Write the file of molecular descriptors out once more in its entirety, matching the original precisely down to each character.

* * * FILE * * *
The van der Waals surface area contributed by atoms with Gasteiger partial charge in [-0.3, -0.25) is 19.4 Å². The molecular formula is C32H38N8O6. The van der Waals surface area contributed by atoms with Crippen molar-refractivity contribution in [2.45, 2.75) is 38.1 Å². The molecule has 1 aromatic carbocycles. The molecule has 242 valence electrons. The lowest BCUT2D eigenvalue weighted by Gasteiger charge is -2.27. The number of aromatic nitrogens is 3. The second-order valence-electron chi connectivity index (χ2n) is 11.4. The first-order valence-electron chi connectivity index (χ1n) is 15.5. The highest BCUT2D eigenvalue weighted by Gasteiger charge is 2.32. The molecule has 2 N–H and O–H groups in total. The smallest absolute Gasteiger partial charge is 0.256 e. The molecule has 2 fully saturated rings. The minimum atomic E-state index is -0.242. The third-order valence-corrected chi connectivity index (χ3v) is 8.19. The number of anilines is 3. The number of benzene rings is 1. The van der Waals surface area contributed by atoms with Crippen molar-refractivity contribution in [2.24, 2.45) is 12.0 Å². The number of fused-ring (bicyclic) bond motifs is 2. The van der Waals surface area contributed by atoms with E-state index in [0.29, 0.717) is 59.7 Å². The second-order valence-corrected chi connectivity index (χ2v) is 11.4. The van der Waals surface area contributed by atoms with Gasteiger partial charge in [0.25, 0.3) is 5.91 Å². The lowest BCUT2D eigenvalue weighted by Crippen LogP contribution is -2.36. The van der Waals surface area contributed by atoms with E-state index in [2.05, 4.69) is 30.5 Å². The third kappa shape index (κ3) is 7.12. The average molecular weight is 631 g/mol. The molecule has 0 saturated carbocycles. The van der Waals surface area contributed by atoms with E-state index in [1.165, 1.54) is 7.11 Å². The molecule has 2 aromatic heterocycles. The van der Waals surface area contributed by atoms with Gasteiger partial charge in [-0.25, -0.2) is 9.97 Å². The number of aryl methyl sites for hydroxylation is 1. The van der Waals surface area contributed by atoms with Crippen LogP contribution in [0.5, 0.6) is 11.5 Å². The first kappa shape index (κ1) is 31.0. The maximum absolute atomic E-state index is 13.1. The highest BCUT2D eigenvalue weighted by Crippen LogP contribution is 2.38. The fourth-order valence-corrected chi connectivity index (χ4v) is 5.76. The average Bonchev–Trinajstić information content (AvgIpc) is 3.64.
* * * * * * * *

The van der Waals surface area contributed by atoms with Gasteiger partial charge in [-0.3, -0.25) is 19.4 Å². The molecular formula is C32H38N8O6. The van der Waals surface area contributed by atoms with Crippen molar-refractivity contribution in [2.45, 2.75) is 38.1 Å². The molecule has 1 aromatic carbocycles. The molecule has 242 valence electrons. The lowest BCUT2D eigenvalue weighted by Gasteiger charge is -2.27. The number of aromatic nitrogens is 3. The second-order valence-electron chi connectivity index (χ2n) is 11.4. The first-order valence-electron chi connectivity index (χ1n) is 15.5. The highest BCUT2D eigenvalue weighted by Gasteiger charge is 2.32. The molecule has 2 N–H and O–H groups in total. The smallest absolute Gasteiger partial charge is 0.256 e. The molecule has 2 fully saturated rings. The minimum atomic E-state index is -0.242. The third-order valence-corrected chi connectivity index (χ3v) is 8.19. The number of anilines is 3. The number of benzene rings is 1. The van der Waals surface area contributed by atoms with Crippen molar-refractivity contribution in [2.24, 2.45) is 12.0 Å². The number of fused-ring (bicyclic) bond motifs is 2. The van der Waals surface area contributed by atoms with E-state index in [0.29, 0.717) is 59.7 Å². The second-order valence-corrected chi connectivity index (χ2v) is 11.4. The van der Waals surface area contributed by atoms with Gasteiger partial charge in [0.25, 0.3) is 5.91 Å². The lowest BCUT2D eigenvalue weighted by Crippen LogP contribution is -2.36. The van der Waals surface area contributed by atoms with E-state index in [2.05, 4.69) is 30.5 Å². The third kappa shape index (κ3) is 7.12. The average molecular weight is 631 g/mol. The molecule has 0 saturated carbocycles. The van der Waals surface area contributed by atoms with E-state index in [1.165, 1.54) is 7.11 Å². The molecule has 2 aromatic heterocycles. The van der Waals surface area contributed by atoms with Gasteiger partial charge in [-0.25, -0.2) is 9.97 Å². The number of aryl methyl sites for hydroxylation is 1. The van der Waals surface area contributed by atoms with Crippen LogP contribution in [0.5, 0.6) is 11.5 Å². The first kappa shape index (κ1) is 31.0. The maximum absolute atomic E-state index is 13.1. The highest BCUT2D eigenvalue weighted by Crippen LogP contribution is 2.38. The fourth-order valence-corrected chi connectivity index (χ4v) is 5.76. The average Bonchev–Trinajstić information content (AvgIpc) is 3.64.